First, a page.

If there is an economic meltdown in the West, then these assets have to remain denominated in USD/EUR in order to prop up these currencies and preserve the fortunes of dollar/euro/or sterling billionaires.

Now add to this the lockdown and recall the case of CUBA.

The lockdown makes good economic sense from the commanding heights of the Western economy! By more or less crushing the SME sector with its increasing exposure to China; e.g., import of components and finished goods for resale, a substantial foreign exchange gap is closed. China is deprived of these payments. Thus foreign trade with China becomes ever more concentrated in the few cartels that share control over the monetary policies of the FED, Bank of England and ECB.

For normal mortals this is insane.  Why would the West want to crush the lower third of its economy? For years people have been whining about the 1% but otherwise not doing very much about it. In fact, the 1% can live very well without most of the normal economy as long as they have currency stability for their stores of wealth in the world.

Not only travellers, like for Cuba, but much of the real economy, constitute a genuine risk to the monetary system the great Western private banks created in the BoE, in 1913 with the FED, and later with the ECB. The ECB and the euro can be sacrificed as long as the USD and GBP remain world standards.

  1. e) One of the virtues of the system which could emerge as a short-term or medium-term result of the lockdown and its associated policies and practices is the creation of a new class of criminal activity — the real economy. Since it is unlikely that the West can suborn China and together with Russia impossible, the West has an obvious potential as far as I can see that has hardly been mentioned. Perhaps it is worth recalling from mainstream history the narrative of feudalism: the peasants were tied to the land. The aristocracy and royalty fought over land plus the chattel (the people occupying and working the land). Movement from the land was forbidden without permission by the feudal lord (a prohibition also enforced by the Churc; e.g., through the Inquisition). Pursuing a craft or trade was almost only possible in cities, which may or may not have been “free”. The details can be found in most standard history books about this period.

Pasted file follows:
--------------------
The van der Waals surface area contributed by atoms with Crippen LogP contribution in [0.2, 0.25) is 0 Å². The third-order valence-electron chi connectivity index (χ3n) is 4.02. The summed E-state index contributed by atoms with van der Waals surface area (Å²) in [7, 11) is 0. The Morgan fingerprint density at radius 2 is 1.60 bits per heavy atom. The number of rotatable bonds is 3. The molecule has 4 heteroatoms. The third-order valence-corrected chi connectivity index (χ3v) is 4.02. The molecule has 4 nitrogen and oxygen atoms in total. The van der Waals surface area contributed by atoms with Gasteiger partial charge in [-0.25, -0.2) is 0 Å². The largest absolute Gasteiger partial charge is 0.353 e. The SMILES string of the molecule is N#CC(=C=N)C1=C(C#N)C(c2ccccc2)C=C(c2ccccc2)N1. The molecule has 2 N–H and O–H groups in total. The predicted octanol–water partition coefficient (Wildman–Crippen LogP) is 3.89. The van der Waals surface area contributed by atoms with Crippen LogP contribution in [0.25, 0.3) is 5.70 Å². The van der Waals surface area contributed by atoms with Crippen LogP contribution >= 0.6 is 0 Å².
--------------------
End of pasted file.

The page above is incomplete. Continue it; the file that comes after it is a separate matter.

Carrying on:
Casino royale and camino real

However, we have almost no peasantry left — something that can be detected in the abysmal quality of food found in countries like Germany, the Netherlands, Belgium, Great Britain. Instead there are only “free labourers” some of whom imagine they own their homes. Immediately after the collapse of the GDR any traveller could see an explosion in the number of hairdressers and small restaurants or similar personal service enterprises. Much of this business was the desperate attempt to recover earning capacity after West German government and business closed GDR factories and other employing institutions causing an explosion in unemployment that is still vastly understated and concealed by half-hearted social policies. These businesses are vulnerable to taxation and other cost-intensive regulations that are characteristic of modern bureaucratic states like Germany. It is also no wonder that they offer little more than a marginal income that often has to be compensated by some other job or social benefit.